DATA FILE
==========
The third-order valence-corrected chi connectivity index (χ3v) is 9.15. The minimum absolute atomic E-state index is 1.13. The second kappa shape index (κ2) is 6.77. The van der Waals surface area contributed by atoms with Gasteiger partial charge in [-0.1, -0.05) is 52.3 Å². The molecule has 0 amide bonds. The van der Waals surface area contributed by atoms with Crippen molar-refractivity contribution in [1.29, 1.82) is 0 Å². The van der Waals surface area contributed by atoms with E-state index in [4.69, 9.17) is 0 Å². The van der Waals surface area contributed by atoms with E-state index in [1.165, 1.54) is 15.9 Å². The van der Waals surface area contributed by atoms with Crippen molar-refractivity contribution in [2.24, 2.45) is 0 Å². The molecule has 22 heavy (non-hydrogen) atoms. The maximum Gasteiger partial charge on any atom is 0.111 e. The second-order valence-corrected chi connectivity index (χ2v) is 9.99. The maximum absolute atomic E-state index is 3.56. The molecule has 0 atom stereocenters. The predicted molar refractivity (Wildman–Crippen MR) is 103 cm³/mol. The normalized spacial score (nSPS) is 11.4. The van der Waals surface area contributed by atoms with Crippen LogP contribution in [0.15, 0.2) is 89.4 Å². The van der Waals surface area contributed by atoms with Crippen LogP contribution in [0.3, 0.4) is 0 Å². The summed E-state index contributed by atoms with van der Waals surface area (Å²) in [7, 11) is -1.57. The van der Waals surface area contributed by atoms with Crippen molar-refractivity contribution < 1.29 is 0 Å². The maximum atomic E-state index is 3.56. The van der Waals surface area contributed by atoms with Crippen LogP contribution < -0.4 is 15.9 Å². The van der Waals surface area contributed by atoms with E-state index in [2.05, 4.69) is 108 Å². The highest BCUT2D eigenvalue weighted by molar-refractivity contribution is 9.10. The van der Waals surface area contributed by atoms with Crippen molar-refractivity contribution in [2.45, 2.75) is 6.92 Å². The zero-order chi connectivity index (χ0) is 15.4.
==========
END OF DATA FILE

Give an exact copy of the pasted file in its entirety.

The third-order valence-corrected chi connectivity index (χ3v) is 9.15. The minimum absolute atomic E-state index is 1.13. The second kappa shape index (κ2) is 6.77. The van der Waals surface area contributed by atoms with Gasteiger partial charge in [-0.1, -0.05) is 52.3 Å². The molecule has 0 amide bonds. The van der Waals surface area contributed by atoms with Crippen molar-refractivity contribution in [1.29, 1.82) is 0 Å². The van der Waals surface area contributed by atoms with E-state index in [4.69, 9.17) is 0 Å². The van der Waals surface area contributed by atoms with E-state index in [1.165, 1.54) is 15.9 Å². The van der Waals surface area contributed by atoms with Crippen molar-refractivity contribution in [2.24, 2.45) is 0 Å². The molecule has 22 heavy (non-hydrogen) atoms. The maximum Gasteiger partial charge on any atom is 0.111 e. The second-order valence-corrected chi connectivity index (χ2v) is 9.99. The maximum absolute atomic E-state index is 3.56. The molecule has 0 atom stereocenters. The predicted molar refractivity (Wildman–Crippen MR) is 103 cm³/mol. The normalized spacial score (nSPS) is 11.4. The van der Waals surface area contributed by atoms with Crippen LogP contribution in [0.15, 0.2) is 89.4 Å². The van der Waals surface area contributed by atoms with Crippen LogP contribution in [0.3, 0.4) is 0 Å². The summed E-state index contributed by atoms with van der Waals surface area (Å²) in [7, 11) is -1.57. The van der Waals surface area contributed by atoms with Crippen molar-refractivity contribution < 1.29 is 0 Å². The maximum atomic E-state index is 3.56. The van der Waals surface area contributed by atoms with Crippen LogP contribution < -0.4 is 15.9 Å². The van der Waals surface area contributed by atoms with E-state index in [2.05, 4.69) is 108 Å². The highest BCUT2D eigenvalue weighted by molar-refractivity contribution is 9.10. The van der Waals surface area contributed by atoms with Crippen molar-refractivity contribution in [2.45, 2.75) is 6.92 Å². The zero-order chi connectivity index (χ0) is 15.4.